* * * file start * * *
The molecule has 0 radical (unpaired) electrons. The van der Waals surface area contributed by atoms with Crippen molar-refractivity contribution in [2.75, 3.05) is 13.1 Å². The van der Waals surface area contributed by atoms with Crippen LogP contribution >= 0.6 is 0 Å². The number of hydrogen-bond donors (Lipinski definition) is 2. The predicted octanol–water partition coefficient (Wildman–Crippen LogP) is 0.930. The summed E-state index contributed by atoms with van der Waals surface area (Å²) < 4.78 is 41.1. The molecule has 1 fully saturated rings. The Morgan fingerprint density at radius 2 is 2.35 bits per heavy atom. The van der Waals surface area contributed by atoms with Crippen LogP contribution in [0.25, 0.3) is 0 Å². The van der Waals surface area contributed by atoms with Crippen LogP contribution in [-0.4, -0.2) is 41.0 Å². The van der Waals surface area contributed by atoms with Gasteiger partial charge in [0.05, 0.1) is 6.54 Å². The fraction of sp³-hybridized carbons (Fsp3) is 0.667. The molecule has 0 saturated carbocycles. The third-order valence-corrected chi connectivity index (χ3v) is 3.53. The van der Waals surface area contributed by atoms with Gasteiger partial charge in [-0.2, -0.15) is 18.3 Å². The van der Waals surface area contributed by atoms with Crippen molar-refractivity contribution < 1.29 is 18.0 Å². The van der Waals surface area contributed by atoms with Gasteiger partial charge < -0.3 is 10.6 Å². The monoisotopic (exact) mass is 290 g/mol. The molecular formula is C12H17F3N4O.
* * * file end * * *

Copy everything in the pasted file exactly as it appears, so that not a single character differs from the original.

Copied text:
The molecule has 0 radical (unpaired) electrons. The van der Waals surface area contributed by atoms with Crippen molar-refractivity contribution in [2.75, 3.05) is 13.1 Å². The van der Waals surface area contributed by atoms with Crippen LogP contribution >= 0.6 is 0 Å². The number of hydrogen-bond donors (Lipinski definition) is 2. The predicted octanol–water partition coefficient (Wildman–Crippen LogP) is 0.930. The summed E-state index contributed by atoms with van der Waals surface area (Å²) < 4.78 is 41.1. The molecule has 1 fully saturated rings. The Morgan fingerprint density at radius 2 is 2.35 bits per heavy atom. The van der Waals surface area contributed by atoms with Crippen LogP contribution in [0.25, 0.3) is 0 Å². The van der Waals surface area contributed by atoms with Crippen LogP contribution in [-0.4, -0.2) is 41.0 Å². The van der Waals surface area contributed by atoms with Gasteiger partial charge in [0.05, 0.1) is 6.54 Å². The fraction of sp³-hybridized carbons (Fsp3) is 0.667. The molecule has 0 saturated carbocycles. The third-order valence-corrected chi connectivity index (χ3v) is 3.53. The van der Waals surface area contributed by atoms with Gasteiger partial charge in [-0.2, -0.15) is 18.3 Å². The van der Waals surface area contributed by atoms with Crippen molar-refractivity contribution < 1.29 is 18.0 Å². The van der Waals surface area contributed by atoms with Gasteiger partial charge < -0.3 is 10.6 Å². The monoisotopic (exact) mass is 290 g/mol. The molecular formula is C12H17F3N4O.